Contrasting Voices – The Decline and Fall of the Hapsburg Empire, 1815-1918

Tuesday, September 18th, 2007

The Decline and Fall of the Hapsburg Empire, 1815-1918 by Alan Sked

Sked challenges several long-held notions of the century that preceded the end of the Austro-Hungarian era. The pattern of Sked’s book is to present the main historiographical arguments of different elements of the Empire and deliver a verdict on their worth. Contrary to common conceptions that the Empire was living on only under its own inertia, experiencing a decade’s long decline and inevitable disintegration, Sked argues that the Hapsburgs were far from any dire situation in 1914. Dissecting much of the conventional wisdom regarding the Hapsburgs, Sked concludes that only the loss of World War I destroyed the Empire. The war was not the final straw that brought about the final end, according the Sked, which so many historians have argued.

Prince Metternich, State Chancellor to the Hapsburg Empire up until the eve of the revolutions of 1848, much maligned, with a narrow foreign policy, but the only available option for the Hapsburgs. Unacceptable debt levels greatly affected military readiness, making intervention a mostly empty threat. Austria-Hungary was thus handcuffed to employ its military only when the conservative political order was challenged, largely justifying Metternich’s emphasis on treaties and agreements. While problematic, the Hapsburgs were left with few other options.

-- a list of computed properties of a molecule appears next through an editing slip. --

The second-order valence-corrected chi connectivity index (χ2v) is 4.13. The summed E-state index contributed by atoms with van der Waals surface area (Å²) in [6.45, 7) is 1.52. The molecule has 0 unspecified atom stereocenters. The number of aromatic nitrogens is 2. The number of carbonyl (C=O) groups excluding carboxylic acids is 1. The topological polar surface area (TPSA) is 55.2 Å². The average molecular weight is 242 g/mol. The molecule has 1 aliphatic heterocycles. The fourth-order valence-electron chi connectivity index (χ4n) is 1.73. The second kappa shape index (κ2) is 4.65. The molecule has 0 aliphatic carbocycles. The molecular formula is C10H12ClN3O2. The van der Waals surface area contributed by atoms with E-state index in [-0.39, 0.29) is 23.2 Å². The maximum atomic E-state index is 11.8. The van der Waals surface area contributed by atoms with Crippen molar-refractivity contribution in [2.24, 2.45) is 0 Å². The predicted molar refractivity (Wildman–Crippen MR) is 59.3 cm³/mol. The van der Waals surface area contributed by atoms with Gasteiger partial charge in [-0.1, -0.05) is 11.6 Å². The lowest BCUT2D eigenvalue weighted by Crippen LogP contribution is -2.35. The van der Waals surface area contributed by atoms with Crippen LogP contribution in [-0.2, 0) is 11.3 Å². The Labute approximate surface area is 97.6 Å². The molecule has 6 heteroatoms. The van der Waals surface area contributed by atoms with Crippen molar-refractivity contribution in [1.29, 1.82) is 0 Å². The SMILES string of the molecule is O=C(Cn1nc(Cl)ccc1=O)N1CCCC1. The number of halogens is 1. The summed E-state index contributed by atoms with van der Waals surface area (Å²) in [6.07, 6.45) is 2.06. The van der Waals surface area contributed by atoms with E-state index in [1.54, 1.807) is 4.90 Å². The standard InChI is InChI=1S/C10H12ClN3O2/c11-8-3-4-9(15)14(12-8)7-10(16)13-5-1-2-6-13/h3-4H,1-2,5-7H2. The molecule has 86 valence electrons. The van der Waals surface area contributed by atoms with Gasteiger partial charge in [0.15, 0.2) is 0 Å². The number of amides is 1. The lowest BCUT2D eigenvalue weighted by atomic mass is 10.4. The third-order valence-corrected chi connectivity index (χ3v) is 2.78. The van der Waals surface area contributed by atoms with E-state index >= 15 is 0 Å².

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Brubaker and Anderson

Tuesday, September 4th, 2007

Roger Brubaker’s work, Nationalism Reframed, attempts to move past simple conceptions of ascendant or shrinking modern nationalism, to a more nuanced expression of various nationalisms’ types and structures. Drawing on considerable research on the growth and evolution of nationalism in Germany and East Central Europe, focusing mainly on the late 19th century and the interwar period, Brubaker attempts to show inexact, but valuable parallels to contemporary events in former Soviet Union and its successor states. Brubaker argues, mostly successfully, that a more sophisticated understanding of the four distinct forms of nationalism he lays out in Nationalism Reframed, will provide greater opportunity to understand a region saturated in a decades repressed nationalism.

Brubaker explains at length four types of nationalism, which serving various purposes, can be conflicting and lead to tension between countries, or groups within countries. Whether the focus of the specific nationalism is inward, as it primarily was in interwar Poland, or external, as it was for interwar Germany, nationalism continues to be the driving force for political action in the Eastern Europe today. Reinterpreting events that led up to World War I and II through his defined nationalisms, Brubaker compares the situations of ex-patriot post World War I Germans in Poland, with that of Russians now living in Soviet successor states. He also keenly compares the nationalizing nationalisms of the “new” successor states, with the “new” Poland of interwar Europe. His focus on the mixing an “unmixing” of populations, and its potential for future conflict showed a balanced and perceptive insight in contemporary East European politics. (more…)